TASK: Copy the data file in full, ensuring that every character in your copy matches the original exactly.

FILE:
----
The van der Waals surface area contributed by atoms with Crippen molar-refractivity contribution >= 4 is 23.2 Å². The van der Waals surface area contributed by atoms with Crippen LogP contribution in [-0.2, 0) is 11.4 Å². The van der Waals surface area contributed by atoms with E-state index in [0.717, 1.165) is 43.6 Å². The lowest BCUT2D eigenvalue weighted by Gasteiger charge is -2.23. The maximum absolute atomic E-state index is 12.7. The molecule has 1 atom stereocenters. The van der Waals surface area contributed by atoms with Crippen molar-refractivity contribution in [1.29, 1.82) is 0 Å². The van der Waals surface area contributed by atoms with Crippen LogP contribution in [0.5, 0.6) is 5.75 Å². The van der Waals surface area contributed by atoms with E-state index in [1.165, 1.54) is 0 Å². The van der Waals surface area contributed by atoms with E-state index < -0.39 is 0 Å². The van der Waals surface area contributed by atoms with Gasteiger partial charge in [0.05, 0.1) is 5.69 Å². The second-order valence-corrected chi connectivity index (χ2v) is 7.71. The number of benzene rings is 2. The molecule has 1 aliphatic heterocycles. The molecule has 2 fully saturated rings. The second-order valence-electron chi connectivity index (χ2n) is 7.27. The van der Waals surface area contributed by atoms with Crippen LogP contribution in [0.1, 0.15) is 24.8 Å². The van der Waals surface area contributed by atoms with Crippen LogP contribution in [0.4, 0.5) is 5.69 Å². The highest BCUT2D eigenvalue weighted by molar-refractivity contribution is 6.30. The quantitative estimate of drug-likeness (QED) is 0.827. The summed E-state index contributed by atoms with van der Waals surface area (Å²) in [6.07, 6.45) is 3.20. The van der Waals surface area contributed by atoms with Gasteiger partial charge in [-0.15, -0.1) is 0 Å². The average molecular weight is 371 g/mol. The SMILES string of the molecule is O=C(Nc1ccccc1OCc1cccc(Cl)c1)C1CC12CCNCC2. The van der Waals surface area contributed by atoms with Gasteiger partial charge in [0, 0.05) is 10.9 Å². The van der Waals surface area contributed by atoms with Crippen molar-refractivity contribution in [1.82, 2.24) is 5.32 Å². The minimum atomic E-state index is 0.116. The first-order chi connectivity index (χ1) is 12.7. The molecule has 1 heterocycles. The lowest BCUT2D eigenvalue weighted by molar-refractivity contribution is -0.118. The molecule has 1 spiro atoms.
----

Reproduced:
The van der Waals surface area contributed by atoms with Crippen molar-refractivity contribution >= 4 is 23.2 Å². The van der Waals surface area contributed by atoms with Crippen LogP contribution in [-0.2, 0) is 11.4 Å². The van der Waals surface area contributed by atoms with E-state index in [0.717, 1.165) is 43.6 Å². The lowest BCUT2D eigenvalue weighted by Gasteiger charge is -2.23. The maximum absolute atomic E-state index is 12.7. The molecule has 1 atom stereocenters. The van der Waals surface area contributed by atoms with Crippen molar-refractivity contribution in [1.29, 1.82) is 0 Å². The van der Waals surface area contributed by atoms with Crippen LogP contribution in [0.5, 0.6) is 5.75 Å². The van der Waals surface area contributed by atoms with E-state index in [1.165, 1.54) is 0 Å². The van der Waals surface area contributed by atoms with E-state index < -0.39 is 0 Å². The van der Waals surface area contributed by atoms with Gasteiger partial charge in [0.05, 0.1) is 5.69 Å². The second-order valence-corrected chi connectivity index (χ2v) is 7.71. The number of benzene rings is 2. The molecule has 1 aliphatic heterocycles. The molecule has 2 fully saturated rings. The second-order valence-electron chi connectivity index (χ2n) is 7.27. The van der Waals surface area contributed by atoms with Crippen LogP contribution in [0.1, 0.15) is 24.8 Å². The van der Waals surface area contributed by atoms with Crippen LogP contribution in [0.4, 0.5) is 5.69 Å². The highest BCUT2D eigenvalue weighted by molar-refractivity contribution is 6.30. The quantitative estimate of drug-likeness (QED) is 0.827. The summed E-state index contributed by atoms with van der Waals surface area (Å²) in [6.07, 6.45) is 3.20. The van der Waals surface area contributed by atoms with Gasteiger partial charge in [-0.15, -0.1) is 0 Å². The average molecular weight is 371 g/mol. The SMILES string of the molecule is O=C(Nc1ccccc1OCc1cccc(Cl)c1)C1CC12CCNCC2. The van der Waals surface area contributed by atoms with Gasteiger partial charge in [0, 0.05) is 10.9 Å². The van der Waals surface area contributed by atoms with Crippen molar-refractivity contribution in [1.82, 2.24) is 5.32 Å². The minimum atomic E-state index is 0.116. The first-order chi connectivity index (χ1) is 12.7. The molecule has 1 heterocycles. The lowest BCUT2D eigenvalue weighted by molar-refractivity contribution is -0.118. The molecule has 1 spiro atoms.